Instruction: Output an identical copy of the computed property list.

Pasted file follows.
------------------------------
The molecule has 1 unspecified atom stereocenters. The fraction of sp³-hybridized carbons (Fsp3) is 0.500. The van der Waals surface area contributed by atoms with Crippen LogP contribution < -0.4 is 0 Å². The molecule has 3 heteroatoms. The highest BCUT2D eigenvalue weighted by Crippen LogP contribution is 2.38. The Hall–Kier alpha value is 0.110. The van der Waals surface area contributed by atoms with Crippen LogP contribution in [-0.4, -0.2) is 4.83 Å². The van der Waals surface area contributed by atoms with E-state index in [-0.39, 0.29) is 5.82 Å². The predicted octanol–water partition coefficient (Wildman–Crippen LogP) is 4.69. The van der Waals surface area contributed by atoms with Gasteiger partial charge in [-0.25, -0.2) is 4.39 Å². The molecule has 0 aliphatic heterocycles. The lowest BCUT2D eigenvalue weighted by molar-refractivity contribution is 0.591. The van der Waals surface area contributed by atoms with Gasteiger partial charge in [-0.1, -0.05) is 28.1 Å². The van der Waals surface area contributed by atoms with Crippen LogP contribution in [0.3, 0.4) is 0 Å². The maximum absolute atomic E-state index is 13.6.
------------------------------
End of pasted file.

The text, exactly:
The molecule has 1 unspecified atom stereocenters. The fraction of sp³-hybridized carbons (Fsp3) is 0.500. The van der Waals surface area contributed by atoms with Crippen LogP contribution < -0.4 is 0 Å². The molecule has 3 heteroatoms. The highest BCUT2D eigenvalue weighted by Crippen LogP contribution is 2.38. The Hall–Kier alpha value is 0.110. The van der Waals surface area contributed by atoms with Crippen LogP contribution in [-0.4, -0.2) is 4.83 Å². The van der Waals surface area contributed by atoms with E-state index in [-0.39, 0.29) is 5.82 Å². The predicted octanol–water partition coefficient (Wildman–Crippen LogP) is 4.69. The van der Waals surface area contributed by atoms with Gasteiger partial charge in [-0.25, -0.2) is 4.39 Å². The molecule has 0 aliphatic heterocycles. The lowest BCUT2D eigenvalue weighted by molar-refractivity contribution is 0.591. The van der Waals surface area contributed by atoms with Gasteiger partial charge in [-0.1, -0.05) is 28.1 Å². The van der Waals surface area contributed by atoms with Crippen LogP contribution in [0.3, 0.4) is 0 Å². The maximum absolute atomic E-state index is 13.6.